Joe Paterson's Scoreless Streak

Joe Paterson retires his first batter, tagging first-base against the Rockies on April 2nd. 18 more have followed. [Pic: Jordan Carter]

Last night saw Joe Paterson go out there and put up a zero next to his name, which is what he has been doing... Well, for his entire career, actually: it was his 13th consecutive appearance without allowing a run. That, in itself is quite impressive: he's only the sixteenth Diamondback with such a streak in team history. But Paterson has done it at the start of his career, and that's more impressive. Indeed, since the franchise came into existence in 1998, only five pitchers have had a longer run to open their time in the majors. Curiously, of the nine to reach 13 games, four of them played for Arizona.

The list, and more thoughts, after the jump.

Rk Start End G W L SV IP H R ER BB SO HR ERA Tm
1 Brad Ziegler 08-05-31 08-08-12 29 1 0 2 38.0 21 0 0 11 17 0 0.00 OAK
2 Matt Smith 06-04-14 06-09-22 22 0 0 0 18.2 7 0 0 10 17 0 0.00 NYY-PHI
3 Doug Slaten 06-09-04 07-04-21 18 0 0 0 11.2 7 0 0 3 9 0 0.00 ARI
4 Joe Smith 07-04-01 07-05-05 17 1 0 0 15.1 8 0 0 7 18 0 0.00 NYM
5 Clay Zavada 09-05-21 09-06-20 14 1 0 0 12.2 9 0 0 4 13 0 0.00 ARI
6 Joe Paterson 11-04-02 11-05-05 13 0 0 0 6.1 2 0 0 3 7 0 0.00 ARI

Aaron Crow 11-03-31 11-05-03 13 2 0 0 15.1 8 0 0 5 15 0 0.00 KCR
Mark Lowe 06-07-07 06-08-14 13 1 0 0 17.2 8 0 0 7 20 0 0.00 SEA
Bret Prinz 01-04-22 01-05-27 13 1 0 4 12.1 5 0 0 4 8 0 0.00 ARI
10 Six tied with 12

As you can see, Paterson is close to overtaking Zavada, but at current pace, will take him another couple of weeks of zeroes to catch franchise leader Slaten. It's no coincidence that all of that trio were not just left-handed, but were situational southpaws - LOOGYs, Left-handed One Out Guys - averaging less than an inning per start. For obvious reasons, it's easier to avoid giving up a run, when your job is to face one guy, though it helps to have decent bullpen colleagues, who will keep any inherited runners from scoring. The longest streak by any pitcher over that time is another LOOGY with an AZ connection: Mike Myers' 37 games in 1999-2000, when with the Phillies and Rockies.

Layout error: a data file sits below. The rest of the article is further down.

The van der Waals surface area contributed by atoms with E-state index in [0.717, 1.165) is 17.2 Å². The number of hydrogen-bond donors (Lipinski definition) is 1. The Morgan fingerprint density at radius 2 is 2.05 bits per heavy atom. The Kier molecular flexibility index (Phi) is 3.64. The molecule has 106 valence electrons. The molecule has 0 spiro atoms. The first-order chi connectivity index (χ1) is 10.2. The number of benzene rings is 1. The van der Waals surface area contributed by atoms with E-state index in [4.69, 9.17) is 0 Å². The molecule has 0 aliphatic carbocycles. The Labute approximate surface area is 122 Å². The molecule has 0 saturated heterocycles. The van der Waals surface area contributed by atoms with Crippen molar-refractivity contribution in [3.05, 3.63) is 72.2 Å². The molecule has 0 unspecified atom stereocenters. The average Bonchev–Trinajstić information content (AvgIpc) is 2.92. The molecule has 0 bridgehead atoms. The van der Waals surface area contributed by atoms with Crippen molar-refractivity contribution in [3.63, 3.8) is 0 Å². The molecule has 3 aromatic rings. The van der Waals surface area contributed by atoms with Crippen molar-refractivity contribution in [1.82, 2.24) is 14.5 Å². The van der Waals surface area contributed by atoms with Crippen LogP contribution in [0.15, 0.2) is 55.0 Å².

Of course, if you sort it by innings rather than games, it's not as impressive. Paterson's 6.1 frames isn't even in the top hundred overall, and on the Diamondbacks' list comes in behind the likes of Erik Sabel. On that basis, you've got to be hugely impressed by Ziegler, who retired well over a hundred batters before allowing his first run. And he has gone on to be very successful with the A's, posting a 2.39 ERA in close to 200 appearances for them. I also note Paterson going head-to-head with the Royals' rookie Aaron Crow this season: which of them will blink first and allow a run?

If Paterson can keep this up, he'll be a very useful cog in the Diamondbacks' pen - not least because reliable left-handed arms out of the bullpen have been like Bigfoot i.e. close to mythical status in Arizona over the past few seasons. Since 2004, the only southpaw relievers to work 30 innings for us, with an ERA+ above 100, were Randy Choate (2007) and Clay Zavada (2009). Otherwise, we've been trying to cope with lesser left-handers, or doing without entirely. It's particularly sweet, that we acquired Paterson for virtually nothing in the Rule 5 draft, and took him from a divisional rival, the Giants.

It's a good thing he has been so effective, because it's not as if we have a lot of alternatives. Veteran Mike Hampton abruptly quite the game entirely during spring training, and the lefties on the Aces roster haven't been setting the pitching mound on fire. Jordan Norberto has a semi-decent ERA for Reno, of 4.73, but is still suffering from control problems - in 16 innings, he has walked ten batters and hit another two. And veteran Ron Mahay, whose signing was initially thought to provide a potential competitor for Paterson, has allowed 18 earned runs in just over twenty innings, including five homers.

Watching Paterson pitch, you can see why he is suited to the role. That delivery gives the impression of the ball hurtling towards the body of a left-handed batter, before making an abrupt right turn at the plate, and sweeping across it. Can't be any fun to try and put the bat on, and explains why opposing hitters are just .091 to date (2-for-22). He does seem to have some difficulty controlling it - MLB average is 63% strikes, while Paterson is down at 57%, and he has walked three batters, all of them with at least two men already on base. If he can rein that in, so much the better. But a 26.9% K rate? That'll do nicely.

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